Collective Action Problems During Market Formation: The Role of Resource Allocation

Forthcoming, Strategy Science

56 Pages Posted: 20 Apr 2020

See all articles by Jeroen Struben

Jeroen Struben

emlyon business school; Massachusetts Institute of Technology (MIT) - Sloan School of Management

Brandon H. Lee

Melbourne Business School

Christopher Bingham

University of North Carolina (UNC) at Chapel Hill

Date Written: March 27, 2020

Abstract

Collective action is critical for successful market formation. However, relatively little is known about how and under what conditions actors overcome collective action problems to successfully form new markets. Using the benefits of simulation methods, we uncover how collective action problems result from actor resource allocation decisions interacting with each other and how the severity of these problems depends on central market- and actor-related characteristics. Specifically, we show that collective action problems occur when actors undervalue the benefits of market-oriented resource allocation and when actors contribute resources that are imperfectly substitutable. Further, we show that collective action problems occur when actors are embedded in networks with others sharing a similar role in market formation. Collectively, our findings contribute new insights to organization theory on collective action and market formation and to strategy on value creation and strategic decision-making regarding resource allocation.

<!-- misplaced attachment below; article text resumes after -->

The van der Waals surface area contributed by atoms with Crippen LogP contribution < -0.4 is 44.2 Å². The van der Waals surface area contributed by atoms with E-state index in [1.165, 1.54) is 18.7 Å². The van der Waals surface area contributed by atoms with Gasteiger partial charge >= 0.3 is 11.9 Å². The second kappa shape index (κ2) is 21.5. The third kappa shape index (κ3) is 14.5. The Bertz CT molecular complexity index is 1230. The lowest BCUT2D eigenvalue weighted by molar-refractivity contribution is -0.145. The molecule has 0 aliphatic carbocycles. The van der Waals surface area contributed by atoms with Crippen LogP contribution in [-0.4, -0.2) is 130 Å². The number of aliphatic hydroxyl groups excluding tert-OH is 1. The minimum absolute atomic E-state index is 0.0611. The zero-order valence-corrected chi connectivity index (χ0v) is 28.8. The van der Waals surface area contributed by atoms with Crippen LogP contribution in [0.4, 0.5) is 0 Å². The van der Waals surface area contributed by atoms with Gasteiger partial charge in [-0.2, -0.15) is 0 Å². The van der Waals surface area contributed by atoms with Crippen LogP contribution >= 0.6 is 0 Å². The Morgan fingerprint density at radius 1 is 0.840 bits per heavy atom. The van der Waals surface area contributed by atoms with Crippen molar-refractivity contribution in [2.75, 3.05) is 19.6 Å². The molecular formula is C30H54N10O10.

Keywords: market formation, collective action, resource allocation, decision-making, industry emergence, simulation

Suggested Citation

Struben, Jeroen and Lee, Brandon H. and Bingham, Christopher, Collective Action Problems During Market Formation: The Role of Resource Allocation (March 27, 2020). Forthcoming, Strategy Science, Available at SSRN: https://ssrn.com/abstract=3562150

Jeroen Struben

emlyon business school ( email )

23 Avenue Guy de Collongue
Ecully, 69132
France

HOME PAGE: http://https://www.marketformationdynamics.org/jeroen-struben

Massachusetts Institute of Technology (MIT) - Sloan School of Management ( email )

Cambridge, MA 02142
United States

HOME PAGE: http://web.mit.edu/jjrs/www/

Brandon H. Lee (Contact Author)

Melbourne Business School ( email )

200 Leicester Street
Carlton, Victoria 3053 3186
Australia

Christopher Bingham

University of North Carolina (UNC) at Chapel Hill ( email )

102 Ridge Road
Chapel Hill, NC NC 27514
United States

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